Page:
In the northern hemisphere, SLF is generally considered univoltine – undergoing one generation per year – however there is some uncertainty surrounding whether it may become multivoltine if it is able to establish in warmer climates (D.-H. Lee et al., 2019). SLF is a hemimetabolous insect, passing through an egg stage, four immature instars (nymphs), and an adult stage. In the northern hemisphere, SLF eggs are typically laid during the autumn (Dara, Barringer, and Arthurs 2015; Lee et al. 2011; Park et al. 2009) in masses of 30–50 eggs in an egg case (ootheca) (Dara et al., 2015; J. G. Kim et al., 2011; J.-D. Park et al., 2009), with a large variation in the number of the masses found per tree. The eggs are approximately 2.6 mm in length and 1.4 mm in width, greyish and ovoid in shape with a distinctive ‘stem-like’ structure at the anterior end that runs back across the dorsal surface of the egg (Park et al., 2009). Embryonic development represents a crucial life stage as a significant duration is spent overwinter suspended in diapause under cold conditions not tolerable in other life stages (Dara et al., 2015; Park et al., 2009). First instars are black with white spots and emerge as early as the following mid-spring (Dara, Barringer, and Arthurs 2015; Kim et al. 2011; Lee et al. 2014; Park et al. 2009). The fourth instar is predominantly red, retaining the white spots of earlier stages but acquires a black longitudinal pattern. The average size of each instar is 3.6–4.4 mm, 5.1–6.4mm, 6.9–9.4 mm, and 10.9–14.8 mm for instars 1 to 4, respectively (Dara et al., 2015; J.-D. Park et al., 2009). Adult female L. delicatula are 24–27 mm in length; males are smaller at 21–22 mm (Dara et al., 2015). Adult males emerge first, followed by females, and may live up to four months (Liu 2019).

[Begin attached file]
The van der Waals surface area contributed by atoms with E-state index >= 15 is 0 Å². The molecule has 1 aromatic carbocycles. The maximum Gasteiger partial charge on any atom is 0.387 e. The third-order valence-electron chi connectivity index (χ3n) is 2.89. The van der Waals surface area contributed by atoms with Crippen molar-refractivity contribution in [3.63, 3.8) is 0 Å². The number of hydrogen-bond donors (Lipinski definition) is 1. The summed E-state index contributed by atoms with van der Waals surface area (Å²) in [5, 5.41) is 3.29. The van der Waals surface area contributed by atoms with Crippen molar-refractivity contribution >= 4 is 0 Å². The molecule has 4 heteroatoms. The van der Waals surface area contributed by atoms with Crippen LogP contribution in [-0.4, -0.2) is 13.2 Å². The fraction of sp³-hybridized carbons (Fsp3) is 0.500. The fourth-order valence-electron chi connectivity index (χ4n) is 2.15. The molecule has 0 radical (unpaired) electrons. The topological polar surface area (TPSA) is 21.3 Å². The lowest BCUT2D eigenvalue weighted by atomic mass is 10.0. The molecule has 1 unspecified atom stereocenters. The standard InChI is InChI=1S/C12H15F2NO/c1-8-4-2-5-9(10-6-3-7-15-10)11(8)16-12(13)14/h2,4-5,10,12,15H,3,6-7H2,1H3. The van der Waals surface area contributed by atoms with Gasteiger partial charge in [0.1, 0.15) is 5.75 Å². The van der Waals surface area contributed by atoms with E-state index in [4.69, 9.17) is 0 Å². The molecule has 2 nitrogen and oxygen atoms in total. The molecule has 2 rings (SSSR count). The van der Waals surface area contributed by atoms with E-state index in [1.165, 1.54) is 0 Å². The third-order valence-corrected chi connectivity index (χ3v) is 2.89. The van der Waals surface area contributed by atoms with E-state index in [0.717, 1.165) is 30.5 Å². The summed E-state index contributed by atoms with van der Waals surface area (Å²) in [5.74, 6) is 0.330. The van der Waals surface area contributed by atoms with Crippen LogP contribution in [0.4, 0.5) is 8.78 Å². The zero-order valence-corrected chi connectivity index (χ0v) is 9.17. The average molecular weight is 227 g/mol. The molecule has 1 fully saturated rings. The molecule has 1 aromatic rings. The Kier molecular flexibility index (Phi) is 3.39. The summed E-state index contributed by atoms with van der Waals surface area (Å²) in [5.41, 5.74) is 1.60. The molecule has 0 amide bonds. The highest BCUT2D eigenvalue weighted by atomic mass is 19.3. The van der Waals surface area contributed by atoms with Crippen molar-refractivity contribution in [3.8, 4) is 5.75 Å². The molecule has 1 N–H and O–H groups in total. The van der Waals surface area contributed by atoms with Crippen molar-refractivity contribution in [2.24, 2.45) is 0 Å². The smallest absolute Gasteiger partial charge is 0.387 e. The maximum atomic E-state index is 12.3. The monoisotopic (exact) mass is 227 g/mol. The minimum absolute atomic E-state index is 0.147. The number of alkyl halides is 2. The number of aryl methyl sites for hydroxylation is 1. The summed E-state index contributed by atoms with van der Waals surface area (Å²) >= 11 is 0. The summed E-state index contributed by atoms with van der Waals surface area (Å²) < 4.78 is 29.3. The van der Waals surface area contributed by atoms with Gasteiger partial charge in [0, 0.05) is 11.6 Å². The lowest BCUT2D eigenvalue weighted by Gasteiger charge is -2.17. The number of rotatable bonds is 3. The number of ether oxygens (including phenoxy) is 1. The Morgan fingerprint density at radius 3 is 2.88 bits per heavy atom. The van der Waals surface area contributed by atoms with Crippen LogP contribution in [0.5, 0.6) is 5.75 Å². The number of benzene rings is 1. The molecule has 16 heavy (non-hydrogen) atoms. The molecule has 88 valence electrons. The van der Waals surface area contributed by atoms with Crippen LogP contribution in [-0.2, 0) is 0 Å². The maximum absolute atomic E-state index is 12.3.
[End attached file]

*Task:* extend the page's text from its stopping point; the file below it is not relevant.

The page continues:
Recently, significant temperature response data has accumulated from measurements of SLF development under different conditions. The reported lower temperature threshold for egg development varies between studies, including 8.1°C (Choi et al., 2012), 11.1°C (M. Park, 2015) and 13.2°C (Smyers et al., 2021). The reason(s) underpinning this variability between the studies remain unclear, and could be due to regional/population differences, physiological pre-conditioning and/or inconsistencies in the experimental methods. Egg duration is typically several months from autumn through to spring, while the first, second, third, and fourth instar durations are 18.8, 20.9, 20.8, and 22.2 d, respectively at approximately 20°C (Park et al., 2009). The lower developmental threshold was estimated at 13.00 ± 0.42°C, 12.43 ± 2.09°C, 8.48 ± 2.99°C, and 6.29 ± 2.12°C for instars 1 to 4, respectively (Kreitman et al., 2021).
Here we build upon this recently acquired knowledge of the temperature response of SLF development to map the expected life-history and survival of SLF in both occupied and uninvaded ranges. Specifically, we address the following research questions: 1) Can compiled temperature response data on the development and survival of SLF life stages predict the seasonal observations of SLF occurrences in native and invaded ranges? 2) What is the predicted life-history and associated survival of different life-stages in the uninvaded ranges of Australia and Europe?